A highly efficient control framework for centralized residential charging coordination of large electric vehicle populations

Zonggen Yi, Don Scoffield, John Smart, Andrew Meintz, Myungsoo Jun, Manish Mohanpurkar, Anudeep Medam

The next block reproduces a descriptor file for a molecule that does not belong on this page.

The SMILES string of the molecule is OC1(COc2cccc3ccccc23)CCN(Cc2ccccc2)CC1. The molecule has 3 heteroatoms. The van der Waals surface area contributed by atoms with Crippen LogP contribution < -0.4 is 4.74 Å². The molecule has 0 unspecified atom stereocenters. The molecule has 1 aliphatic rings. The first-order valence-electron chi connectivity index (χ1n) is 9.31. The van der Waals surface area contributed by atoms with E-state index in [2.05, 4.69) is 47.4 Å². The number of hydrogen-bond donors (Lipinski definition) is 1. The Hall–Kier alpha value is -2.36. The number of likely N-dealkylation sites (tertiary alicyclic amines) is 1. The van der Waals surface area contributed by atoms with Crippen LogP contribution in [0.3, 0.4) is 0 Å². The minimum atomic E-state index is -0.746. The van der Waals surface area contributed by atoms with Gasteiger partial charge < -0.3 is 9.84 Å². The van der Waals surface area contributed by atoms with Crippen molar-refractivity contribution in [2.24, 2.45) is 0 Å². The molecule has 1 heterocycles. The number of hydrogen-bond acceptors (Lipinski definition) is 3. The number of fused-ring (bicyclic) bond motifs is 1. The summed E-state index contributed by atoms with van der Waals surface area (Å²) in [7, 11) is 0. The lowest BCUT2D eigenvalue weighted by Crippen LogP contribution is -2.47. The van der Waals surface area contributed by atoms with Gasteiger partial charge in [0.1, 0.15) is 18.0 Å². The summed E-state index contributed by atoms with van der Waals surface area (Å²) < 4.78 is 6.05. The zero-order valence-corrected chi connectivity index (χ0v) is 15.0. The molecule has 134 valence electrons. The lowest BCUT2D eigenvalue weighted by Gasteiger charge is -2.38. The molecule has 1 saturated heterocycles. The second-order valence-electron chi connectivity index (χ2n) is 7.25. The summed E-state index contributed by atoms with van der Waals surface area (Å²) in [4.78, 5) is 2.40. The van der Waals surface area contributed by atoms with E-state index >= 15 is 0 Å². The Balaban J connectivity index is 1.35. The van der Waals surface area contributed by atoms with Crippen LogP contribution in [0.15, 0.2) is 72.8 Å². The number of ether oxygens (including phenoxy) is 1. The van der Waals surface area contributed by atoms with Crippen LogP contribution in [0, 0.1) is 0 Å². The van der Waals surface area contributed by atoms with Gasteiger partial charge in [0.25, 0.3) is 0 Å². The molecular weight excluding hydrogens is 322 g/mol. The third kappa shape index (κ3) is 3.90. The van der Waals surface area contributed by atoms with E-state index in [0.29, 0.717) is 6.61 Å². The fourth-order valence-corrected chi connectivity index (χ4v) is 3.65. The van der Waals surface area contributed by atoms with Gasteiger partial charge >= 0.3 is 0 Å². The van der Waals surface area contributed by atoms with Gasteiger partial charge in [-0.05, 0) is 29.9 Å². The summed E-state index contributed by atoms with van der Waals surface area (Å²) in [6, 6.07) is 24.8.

November 2019 - The potential for widespread adoption of plug-in electric vehicles (PEVs) brings with it the potential for negative impacts on the electric grid from electric vehicle charging. Uncoordinated PEV charging may increase electricity demand during peak hours, which could create concerns for the grid as the number of PEVs increases. Therefore, it is important to coordinate charging to alleviate potential negative impacts. Centralized charging coordination is preferred by grid operator over distributed control strategies because it can systematically allocate energy across a large population of PEVs and achieve global coordination benefits. However, centralized methods presented in the literature to date require prohibitively expensive computational resources and lack realistic PEV charging models. As a result, they cannot achieve the efficiency and accuracy required to implement charging coordination in the real world. This paper introduces a highly efficient receding horizon control framework that enables dynamic charging coordination for large PEV populations. A two-stage hierarchical optimization routine is proposed that aggregates individual PEV charging flexibility to reduce the computational complexity of the optimization process. The control framework is based on high-fidelity, validated charging system models and charging behavior models derived from a real-world data set of residential charging activities collected from thousands of charging stations over multiple years. Case studies illustrate that the proposed charging control framework is capable of effectively coordinating the charging of millions of PEVs using a standard desktop computer.

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